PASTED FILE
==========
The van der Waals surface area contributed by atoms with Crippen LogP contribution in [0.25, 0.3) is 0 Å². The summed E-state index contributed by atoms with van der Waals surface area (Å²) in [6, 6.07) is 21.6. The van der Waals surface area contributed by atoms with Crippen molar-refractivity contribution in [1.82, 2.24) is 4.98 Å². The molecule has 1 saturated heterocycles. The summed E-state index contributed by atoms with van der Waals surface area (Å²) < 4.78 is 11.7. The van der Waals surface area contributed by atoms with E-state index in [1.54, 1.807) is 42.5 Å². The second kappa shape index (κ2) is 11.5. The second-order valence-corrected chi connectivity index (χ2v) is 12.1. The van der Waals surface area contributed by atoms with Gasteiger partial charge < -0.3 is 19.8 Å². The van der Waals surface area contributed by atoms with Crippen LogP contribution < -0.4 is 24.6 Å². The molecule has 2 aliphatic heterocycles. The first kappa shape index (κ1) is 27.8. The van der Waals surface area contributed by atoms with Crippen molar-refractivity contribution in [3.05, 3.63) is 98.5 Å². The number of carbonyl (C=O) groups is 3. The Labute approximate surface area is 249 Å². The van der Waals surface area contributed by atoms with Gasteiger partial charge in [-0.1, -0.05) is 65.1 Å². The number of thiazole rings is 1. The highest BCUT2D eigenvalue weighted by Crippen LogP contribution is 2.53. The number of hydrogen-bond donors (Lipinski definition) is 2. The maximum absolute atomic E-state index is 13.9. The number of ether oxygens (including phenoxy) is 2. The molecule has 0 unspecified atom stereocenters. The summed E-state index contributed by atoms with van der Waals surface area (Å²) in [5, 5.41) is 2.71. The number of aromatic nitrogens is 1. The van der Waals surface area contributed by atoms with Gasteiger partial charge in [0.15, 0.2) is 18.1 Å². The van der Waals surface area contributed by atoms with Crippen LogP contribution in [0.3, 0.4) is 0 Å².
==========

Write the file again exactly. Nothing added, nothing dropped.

The van der Waals surface area contributed by atoms with Crippen LogP contribution in [0.25, 0.3) is 0 Å². The summed E-state index contributed by atoms with van der Waals surface area (Å²) in [6, 6.07) is 21.6. The van der Waals surface area contributed by atoms with Crippen molar-refractivity contribution in [1.82, 2.24) is 4.98 Å². The molecule has 1 saturated heterocycles. The summed E-state index contributed by atoms with van der Waals surface area (Å²) < 4.78 is 11.7. The van der Waals surface area contributed by atoms with E-state index in [1.54, 1.807) is 42.5 Å². The second kappa shape index (κ2) is 11.5. The second-order valence-corrected chi connectivity index (χ2v) is 12.1. The van der Waals surface area contributed by atoms with Gasteiger partial charge < -0.3 is 19.8 Å². The van der Waals surface area contributed by atoms with Crippen LogP contribution < -0.4 is 24.6 Å². The molecule has 2 aliphatic heterocycles. The first kappa shape index (κ1) is 27.8. The van der Waals surface area contributed by atoms with Crippen molar-refractivity contribution in [3.05, 3.63) is 98.5 Å². The number of carbonyl (C=O) groups is 3. The Labute approximate surface area is 249 Å². The van der Waals surface area contributed by atoms with Gasteiger partial charge in [-0.1, -0.05) is 65.1 Å². The number of thiazole rings is 1. The highest BCUT2D eigenvalue weighted by Crippen LogP contribution is 2.53. The number of hydrogen-bond donors (Lipinski definition) is 2. The maximum absolute atomic E-state index is 13.9. The number of ether oxygens (including phenoxy) is 2. The molecule has 0 unspecified atom stereocenters. The summed E-state index contributed by atoms with van der Waals surface area (Å²) in [5, 5.41) is 2.71. The number of aromatic nitrogens is 1. The van der Waals surface area contributed by atoms with Gasteiger partial charge in [0.15, 0.2) is 18.1 Å². The van der Waals surface area contributed by atoms with Crippen LogP contribution in [0.3, 0.4) is 0 Å².